Whats the deal with the center channel? - AVS Forum
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post #1 of 15 Old 05-18-2009, 10:52 AM - Thread Starter
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Ive bought 3 different receivers in the past few months because i havnt decided on what i like yet. So far 2 of them had blown center channels. I got one off e-bay and one at a swap n shop so i knew i was taking a risk but i dont understand whats happening?

Are people using junk center channels? are they blowing them, wrong impedance or what? 2 out of 3 blown seems like really weird odds.

One was an Harmon/Kardon AVR35, the other is a Denon AVR-87 both older units i know but my point is are the center channels really fragile? do i need to keep an eye on mine? Ive taken the grill off mine now and im keeping on eye on how much its moving because i guess it can be deceiving on how hard they are being driven?

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post #2 of 15 Old 05-18-2009, 11:04 AM
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Maybe try buying one from a reputable place and you likely wont have this issue. I have never heard of this being an issue.
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post #3 of 15 Old 05-18-2009, 11:17 AM
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No, the center channel is no more fragile than any of the other channels. Those are prehistoric models compared to todays standards so unless you know and trust the seller any purchase is going to be a crap shoot. How much the speaker is moving is of no relevance either.
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post #4 of 15 Old 05-18-2009, 01:38 PM
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One possible cause of a blown channel would be blown power transistor. That could happen from overheating.

The center channel could be running at a higher average output level, I have seen this in some movies. Or people could be bumping the center level up a lot to hear it.

In my opinion though, much more likely is coincidence.

The odds of getting four of a kind again after getting it in the previous hand is no lower. And while the odds of someone getting a royal flush is very low that does not mean it happens. Just because I am terrible at golf, does not mean I will never get a hole in one ( in fact, I got one last year.)

"But this one goes up to 11"
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post #5 of 15 Old 05-18-2009, 08:38 PM - Thread Starter
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I do that though with the 2 receivers i have that work. I crank my center channel and then use the volume and the levels to bring the front and rear up to match it how i like.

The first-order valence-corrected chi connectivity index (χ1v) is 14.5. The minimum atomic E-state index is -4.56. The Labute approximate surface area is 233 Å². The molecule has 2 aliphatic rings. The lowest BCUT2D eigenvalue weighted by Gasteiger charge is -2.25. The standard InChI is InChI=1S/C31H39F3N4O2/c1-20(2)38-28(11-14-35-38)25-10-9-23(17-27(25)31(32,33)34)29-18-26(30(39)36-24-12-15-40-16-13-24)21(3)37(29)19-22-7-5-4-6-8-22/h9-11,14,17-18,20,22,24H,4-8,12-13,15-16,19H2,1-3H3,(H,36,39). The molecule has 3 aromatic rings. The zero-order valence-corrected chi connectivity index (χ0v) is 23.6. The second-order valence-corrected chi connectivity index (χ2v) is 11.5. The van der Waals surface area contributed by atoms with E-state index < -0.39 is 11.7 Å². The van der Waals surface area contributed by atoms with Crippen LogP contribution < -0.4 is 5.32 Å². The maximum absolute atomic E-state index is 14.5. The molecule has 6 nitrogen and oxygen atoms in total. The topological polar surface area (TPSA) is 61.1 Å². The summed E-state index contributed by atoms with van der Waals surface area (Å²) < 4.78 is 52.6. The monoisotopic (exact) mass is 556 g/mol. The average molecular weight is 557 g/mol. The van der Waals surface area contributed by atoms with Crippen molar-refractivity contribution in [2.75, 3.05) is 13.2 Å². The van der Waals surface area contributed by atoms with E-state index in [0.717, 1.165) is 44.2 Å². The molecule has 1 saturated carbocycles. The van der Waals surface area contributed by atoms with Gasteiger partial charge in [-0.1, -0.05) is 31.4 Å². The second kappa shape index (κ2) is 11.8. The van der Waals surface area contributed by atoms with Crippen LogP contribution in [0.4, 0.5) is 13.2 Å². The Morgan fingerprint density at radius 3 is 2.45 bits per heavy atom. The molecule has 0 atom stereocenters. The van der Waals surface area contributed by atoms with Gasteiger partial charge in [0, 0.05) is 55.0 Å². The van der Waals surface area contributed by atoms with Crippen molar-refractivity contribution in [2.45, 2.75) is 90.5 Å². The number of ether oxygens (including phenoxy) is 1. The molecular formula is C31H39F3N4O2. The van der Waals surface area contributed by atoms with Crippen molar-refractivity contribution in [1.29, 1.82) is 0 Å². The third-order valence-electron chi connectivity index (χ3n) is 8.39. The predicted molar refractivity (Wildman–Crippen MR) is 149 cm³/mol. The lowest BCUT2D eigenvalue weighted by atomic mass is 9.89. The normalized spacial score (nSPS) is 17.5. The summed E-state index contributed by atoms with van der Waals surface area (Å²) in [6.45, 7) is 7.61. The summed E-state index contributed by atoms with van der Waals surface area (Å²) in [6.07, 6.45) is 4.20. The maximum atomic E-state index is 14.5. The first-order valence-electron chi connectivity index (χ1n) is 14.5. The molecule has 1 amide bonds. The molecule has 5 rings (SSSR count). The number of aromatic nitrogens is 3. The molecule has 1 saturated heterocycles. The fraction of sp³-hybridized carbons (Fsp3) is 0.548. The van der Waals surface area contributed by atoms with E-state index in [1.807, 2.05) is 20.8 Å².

They are old receivers i know but i got them cheap so thats why i got them. All my stuff is just cheap junk though so i couldnt see spending $1k on a receiver.

How do you guys set your center channel? Do you do it like i do or differently?

I havnt blown any center channels but im wondering if i may be doing somthing wrong and i dont want to.

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How can you tell a point is a reflection point?
Quote:
Originally Posted by maxcooper
sit in normal spot
have friend slide mirror on wall
see speaker? bingo!-Max
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post #6 of 15 Old 05-19-2009, 06:03 AM
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Quote:
Originally Posted by BowerR64 View Post

I do that though with the 2 receivers i have that work. I crank my center channel and then use the volume and the levels to bring the front and rear up to match it how i like.

How do you crank the center? Just turning up that channel in the speaker setup menu is pointless.

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How do you guys set your center channel? Do you do it like i do or differently?

Adjust all channels equal at 75dB using pink noise or pulses.

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post #7 of 15 Old 05-19-2009, 07:30 AM
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You don't mention your speakers, which could be part of the problem. It is possible they are unusually low in impedance and sensitivity, which may putting too much demand on the aged receivers, or because the speaker connection is faulty and causing the receiver's to short and/or suffer damage.

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post #8 of 15 Old 05-19-2009, 08:34 AM - Thread Starter
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Quote:
Originally Posted by Kal Rubinson View Post

How do you crank the center? Just turning up that channel in the speaker setup menu is pointless.

Adjust all channels equal at 75dB using pink noise or pulses.


Well the receivers have a level setting for each channel, you can select the speaker size and the DB level for each independant of the master volume.

I have been adjusting my center to the max first then adjust the surround to a leverl that sounds balanced to my ear. Im not having issues with blowing them but i wonder after receiving 2 top brands with blown center channels if i should do more research on this channel because i may have the same problems.

The HK receiver i had fixed and it works and sounds great but if has blown before i might want to be careful on how i use it.

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Originally Posted by dsmith901 View Post